Fuelling consumerism

We have reached a stage in life where we hardly shop but sometimes need specialty items like books, computer peripherals, herbal teas and the like. These items are not available in our rural areas and so we do online shop­ping. In the last year or so we have discovered the power of such shopping.

Online shopping is be­ing discovered in all rural towns and areas around the country. However, for such e-commerce to take place, it is necessary to have a good internet connection, ability to sift through the various items offered and zeroing on selec­tion of quality material. All this is possible by googling the items and comparing their prices and specifications.

We find that the rural popu­lation is learning this search­and-pick at amazing speed – which is reflected in the increase of sales in rural ar­eas via online shopping. They also order items seen on TV ads and those passed by word of mouth. With mobile penetration in rural India, this shopping is also facilitated by various smartphone apps so that desktop PCs are not required.

Nevertheless, this online shopping is fuelling consum­erism in rural areas and is the engine which is helping it to urbanize. It is happening be­cause it produces a win-win situation. For example, one can get quality goods at sub­stantial savings as they are usually much cheaper than what one would pay in a shop in Pune or other big cities. Besides, most of the time the goods are shipped free and cash-on-delivery basis. Also, the time and energy used in actual shopping and going to the big city are saved.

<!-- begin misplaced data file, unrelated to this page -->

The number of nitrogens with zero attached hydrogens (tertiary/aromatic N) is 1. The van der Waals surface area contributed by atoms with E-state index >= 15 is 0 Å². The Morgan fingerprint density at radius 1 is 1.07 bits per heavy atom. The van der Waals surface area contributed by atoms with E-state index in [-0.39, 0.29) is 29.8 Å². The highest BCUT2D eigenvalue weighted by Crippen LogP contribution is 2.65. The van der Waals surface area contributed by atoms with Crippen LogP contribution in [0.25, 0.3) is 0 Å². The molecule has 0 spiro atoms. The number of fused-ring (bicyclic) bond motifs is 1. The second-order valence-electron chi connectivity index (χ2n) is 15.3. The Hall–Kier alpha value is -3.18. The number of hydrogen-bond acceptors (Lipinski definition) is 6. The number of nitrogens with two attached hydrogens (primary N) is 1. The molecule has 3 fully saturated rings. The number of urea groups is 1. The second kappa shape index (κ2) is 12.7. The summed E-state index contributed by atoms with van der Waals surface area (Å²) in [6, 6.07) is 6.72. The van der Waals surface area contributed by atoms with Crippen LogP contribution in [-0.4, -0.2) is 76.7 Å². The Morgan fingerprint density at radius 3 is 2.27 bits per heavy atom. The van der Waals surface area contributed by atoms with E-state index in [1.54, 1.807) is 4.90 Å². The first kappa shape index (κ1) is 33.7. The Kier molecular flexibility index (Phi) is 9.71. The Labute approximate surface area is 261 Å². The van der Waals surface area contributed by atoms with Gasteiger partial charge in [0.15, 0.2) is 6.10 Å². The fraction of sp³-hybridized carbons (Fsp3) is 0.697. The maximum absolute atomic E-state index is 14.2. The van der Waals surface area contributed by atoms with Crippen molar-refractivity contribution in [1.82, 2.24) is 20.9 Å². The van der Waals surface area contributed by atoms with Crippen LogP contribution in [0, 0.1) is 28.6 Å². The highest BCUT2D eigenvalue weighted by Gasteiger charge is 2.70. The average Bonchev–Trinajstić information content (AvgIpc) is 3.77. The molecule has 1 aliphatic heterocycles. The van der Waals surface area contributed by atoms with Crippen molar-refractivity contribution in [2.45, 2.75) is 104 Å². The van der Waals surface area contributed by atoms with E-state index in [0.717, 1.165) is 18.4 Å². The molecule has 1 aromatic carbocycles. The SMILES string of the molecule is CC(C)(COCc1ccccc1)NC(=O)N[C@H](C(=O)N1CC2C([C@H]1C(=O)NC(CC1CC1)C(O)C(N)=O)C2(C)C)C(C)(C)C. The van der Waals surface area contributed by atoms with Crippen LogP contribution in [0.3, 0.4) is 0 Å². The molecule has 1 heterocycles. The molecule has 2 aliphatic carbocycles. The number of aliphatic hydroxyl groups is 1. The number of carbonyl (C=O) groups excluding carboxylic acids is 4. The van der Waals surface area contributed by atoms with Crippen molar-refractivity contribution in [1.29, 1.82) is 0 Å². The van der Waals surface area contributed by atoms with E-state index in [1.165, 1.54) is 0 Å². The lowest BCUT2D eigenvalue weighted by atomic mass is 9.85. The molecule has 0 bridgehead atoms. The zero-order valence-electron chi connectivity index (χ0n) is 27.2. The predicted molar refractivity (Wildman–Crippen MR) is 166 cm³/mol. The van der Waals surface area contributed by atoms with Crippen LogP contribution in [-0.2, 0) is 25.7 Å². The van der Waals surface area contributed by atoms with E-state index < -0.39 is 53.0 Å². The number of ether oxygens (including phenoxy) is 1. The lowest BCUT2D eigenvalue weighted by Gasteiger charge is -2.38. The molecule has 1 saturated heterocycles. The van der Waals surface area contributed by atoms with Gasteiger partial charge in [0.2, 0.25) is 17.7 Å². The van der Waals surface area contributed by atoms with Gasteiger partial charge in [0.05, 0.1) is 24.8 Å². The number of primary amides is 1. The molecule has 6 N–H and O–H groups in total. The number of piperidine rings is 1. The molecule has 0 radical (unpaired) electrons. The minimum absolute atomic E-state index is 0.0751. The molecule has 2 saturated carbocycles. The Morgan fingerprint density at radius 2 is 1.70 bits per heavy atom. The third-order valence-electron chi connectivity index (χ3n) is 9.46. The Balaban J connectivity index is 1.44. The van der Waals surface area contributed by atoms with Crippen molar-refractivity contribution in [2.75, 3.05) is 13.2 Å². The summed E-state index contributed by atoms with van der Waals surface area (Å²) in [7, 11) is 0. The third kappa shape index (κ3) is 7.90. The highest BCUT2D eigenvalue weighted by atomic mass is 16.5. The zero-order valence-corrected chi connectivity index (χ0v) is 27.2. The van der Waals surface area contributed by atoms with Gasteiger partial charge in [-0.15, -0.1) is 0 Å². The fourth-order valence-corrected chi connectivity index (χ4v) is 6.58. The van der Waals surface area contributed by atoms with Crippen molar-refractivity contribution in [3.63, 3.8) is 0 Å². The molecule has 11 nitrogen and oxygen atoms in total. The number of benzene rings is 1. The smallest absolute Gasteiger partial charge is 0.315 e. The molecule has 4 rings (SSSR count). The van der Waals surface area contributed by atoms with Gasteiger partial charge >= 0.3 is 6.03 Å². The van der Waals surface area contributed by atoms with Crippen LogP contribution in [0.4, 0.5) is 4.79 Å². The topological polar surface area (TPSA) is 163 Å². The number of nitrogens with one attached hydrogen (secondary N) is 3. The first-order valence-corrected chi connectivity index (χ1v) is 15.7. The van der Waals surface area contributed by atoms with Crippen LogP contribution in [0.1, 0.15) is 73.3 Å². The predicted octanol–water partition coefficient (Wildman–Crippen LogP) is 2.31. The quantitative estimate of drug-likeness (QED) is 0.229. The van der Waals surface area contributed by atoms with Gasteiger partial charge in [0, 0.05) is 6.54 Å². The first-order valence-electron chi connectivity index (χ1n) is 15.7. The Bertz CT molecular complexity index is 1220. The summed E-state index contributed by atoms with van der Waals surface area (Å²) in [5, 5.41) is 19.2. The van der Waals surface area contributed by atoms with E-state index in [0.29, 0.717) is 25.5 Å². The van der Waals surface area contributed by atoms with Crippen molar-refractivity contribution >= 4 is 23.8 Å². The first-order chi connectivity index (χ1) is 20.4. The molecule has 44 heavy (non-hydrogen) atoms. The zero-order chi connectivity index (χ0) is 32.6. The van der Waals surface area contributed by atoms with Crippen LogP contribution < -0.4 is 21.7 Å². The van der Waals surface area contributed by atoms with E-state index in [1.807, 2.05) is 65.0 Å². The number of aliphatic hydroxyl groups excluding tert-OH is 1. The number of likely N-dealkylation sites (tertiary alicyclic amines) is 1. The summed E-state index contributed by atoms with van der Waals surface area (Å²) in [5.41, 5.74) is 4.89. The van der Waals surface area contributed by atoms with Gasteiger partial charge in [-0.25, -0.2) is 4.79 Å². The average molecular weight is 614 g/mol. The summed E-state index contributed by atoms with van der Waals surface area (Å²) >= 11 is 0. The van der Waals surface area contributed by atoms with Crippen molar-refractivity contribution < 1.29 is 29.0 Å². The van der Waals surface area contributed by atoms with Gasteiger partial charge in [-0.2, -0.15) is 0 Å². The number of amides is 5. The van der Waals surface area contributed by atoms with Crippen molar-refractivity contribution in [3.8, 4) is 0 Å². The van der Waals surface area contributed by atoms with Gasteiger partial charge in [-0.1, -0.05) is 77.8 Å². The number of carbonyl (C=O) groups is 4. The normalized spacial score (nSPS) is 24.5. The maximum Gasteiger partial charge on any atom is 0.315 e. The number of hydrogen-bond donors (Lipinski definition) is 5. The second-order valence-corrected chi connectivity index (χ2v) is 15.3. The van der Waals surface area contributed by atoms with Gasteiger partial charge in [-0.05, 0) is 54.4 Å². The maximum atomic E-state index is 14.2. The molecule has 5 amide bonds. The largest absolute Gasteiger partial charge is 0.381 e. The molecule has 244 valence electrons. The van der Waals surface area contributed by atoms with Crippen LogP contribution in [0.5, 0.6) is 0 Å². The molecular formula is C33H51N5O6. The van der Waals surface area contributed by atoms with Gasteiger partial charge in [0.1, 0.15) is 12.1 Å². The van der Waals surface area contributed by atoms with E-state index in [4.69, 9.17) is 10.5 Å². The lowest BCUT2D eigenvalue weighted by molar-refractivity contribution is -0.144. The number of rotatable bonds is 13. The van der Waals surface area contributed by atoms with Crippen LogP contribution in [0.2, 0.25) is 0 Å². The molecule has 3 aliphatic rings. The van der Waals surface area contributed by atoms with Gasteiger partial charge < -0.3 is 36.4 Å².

This is the reason why e-commerce has spread so rapidly all over the world and rural India is only now getting the benefits of this revolution.

The foray of the online companies in rural India is also fuelling the job market -it is providing employment to a large number of rural youth as delivery boys. Besides, it has given a shot in the arm to loss-making India Post since their large network of postmen is being used by e-commerce companies to penetrate rural areas.

However, such shipments are energy intensive. For a small item the packing is al­most three-to-four times its size. This is waste of mate­rial, and adds to the weight of shipment and to the trans­port energy cost.

Secondly, quite a num­ber of times, the item which is manufactured locally is shipped to big cities and then again to the final destination. For example, we ordered a packet of mango pickle (of a brand that is not available in Phaltan) which is manufac­tured about 45 km from our rural town. This packet was shipped to Bangalore from where it came to us. This is a real wastage of energy in transport but the shipping company may be finding it cheaper to do so for what­ever reasons. Yet with all this travelling around we got this packet at nearly half the price of what we would have paid in a Pune shop.

So, how do companies like Amazon, Flipkart, Snap-deal and others who have big online presence in India still make money on such transactions? Data from their financials reveals that pres­ently all of them are losing money – primarily because it is the start of e-commerce boom in India.


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